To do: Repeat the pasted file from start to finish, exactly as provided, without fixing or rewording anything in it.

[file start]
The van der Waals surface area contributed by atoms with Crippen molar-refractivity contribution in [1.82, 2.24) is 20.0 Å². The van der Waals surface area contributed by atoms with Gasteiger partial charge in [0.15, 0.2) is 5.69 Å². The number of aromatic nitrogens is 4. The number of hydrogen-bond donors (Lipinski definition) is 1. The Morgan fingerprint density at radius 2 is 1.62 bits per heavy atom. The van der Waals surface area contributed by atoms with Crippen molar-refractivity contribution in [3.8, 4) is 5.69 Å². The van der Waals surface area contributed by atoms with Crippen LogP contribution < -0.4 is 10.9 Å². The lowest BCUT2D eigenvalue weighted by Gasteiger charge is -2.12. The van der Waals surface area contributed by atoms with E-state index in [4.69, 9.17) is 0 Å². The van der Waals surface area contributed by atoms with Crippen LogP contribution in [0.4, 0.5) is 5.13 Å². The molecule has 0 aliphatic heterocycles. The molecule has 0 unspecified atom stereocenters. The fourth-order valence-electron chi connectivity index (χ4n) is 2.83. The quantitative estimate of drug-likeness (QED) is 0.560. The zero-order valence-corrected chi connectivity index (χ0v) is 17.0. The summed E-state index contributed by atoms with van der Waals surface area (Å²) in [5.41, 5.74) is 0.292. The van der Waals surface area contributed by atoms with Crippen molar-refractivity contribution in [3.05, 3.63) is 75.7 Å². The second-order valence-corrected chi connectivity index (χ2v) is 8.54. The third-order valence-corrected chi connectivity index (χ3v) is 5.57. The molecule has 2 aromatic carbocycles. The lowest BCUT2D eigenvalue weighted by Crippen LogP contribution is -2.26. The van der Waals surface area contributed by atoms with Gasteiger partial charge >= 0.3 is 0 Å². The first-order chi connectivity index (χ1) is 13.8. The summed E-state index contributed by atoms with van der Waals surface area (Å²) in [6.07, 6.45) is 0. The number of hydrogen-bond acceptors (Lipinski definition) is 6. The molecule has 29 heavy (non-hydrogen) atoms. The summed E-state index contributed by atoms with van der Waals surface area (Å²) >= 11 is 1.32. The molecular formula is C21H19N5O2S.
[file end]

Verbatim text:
The van der Waals surface area contributed by atoms with Crippen molar-refractivity contribution in [1.82, 2.24) is 20.0 Å². The van der Waals surface area contributed by atoms with Gasteiger partial charge in [0.15, 0.2) is 5.69 Å². The number of aromatic nitrogens is 4. The number of hydrogen-bond donors (Lipinski definition) is 1. The Morgan fingerprint density at radius 2 is 1.62 bits per heavy atom. The van der Waals surface area contributed by atoms with Crippen molar-refractivity contribution in [3.8, 4) is 5.69 Å². The van der Waals surface area contributed by atoms with Crippen LogP contribution < -0.4 is 10.9 Å². The lowest BCUT2D eigenvalue weighted by Gasteiger charge is -2.12. The van der Waals surface area contributed by atoms with E-state index in [4.69, 9.17) is 0 Å². The van der Waals surface area contributed by atoms with Crippen LogP contribution in [0.4, 0.5) is 5.13 Å². The molecule has 0 aliphatic heterocycles. The molecule has 0 unspecified atom stereocenters. The fourth-order valence-electron chi connectivity index (χ4n) is 2.83. The quantitative estimate of drug-likeness (QED) is 0.560. The zero-order valence-corrected chi connectivity index (χ0v) is 17.0. The summed E-state index contributed by atoms with van der Waals surface area (Å²) in [5.41, 5.74) is 0.292. The van der Waals surface area contributed by atoms with Crippen molar-refractivity contribution in [3.05, 3.63) is 75.7 Å². The second-order valence-corrected chi connectivity index (χ2v) is 8.54. The third-order valence-corrected chi connectivity index (χ3v) is 5.57. The molecule has 2 aromatic carbocycles. The lowest BCUT2D eigenvalue weighted by Crippen LogP contribution is -2.26. The van der Waals surface area contributed by atoms with Gasteiger partial charge >= 0.3 is 0 Å². The first-order chi connectivity index (χ1) is 13.8. The summed E-state index contributed by atoms with van der Waals surface area (Å²) in [6.07, 6.45) is 0. The number of hydrogen-bond acceptors (Lipinski definition) is 6. The molecule has 29 heavy (non-hydrogen) atoms. The summed E-state index contributed by atoms with van der Waals surface area (Å²) >= 11 is 1.32. The molecular formula is C21H19N5O2S.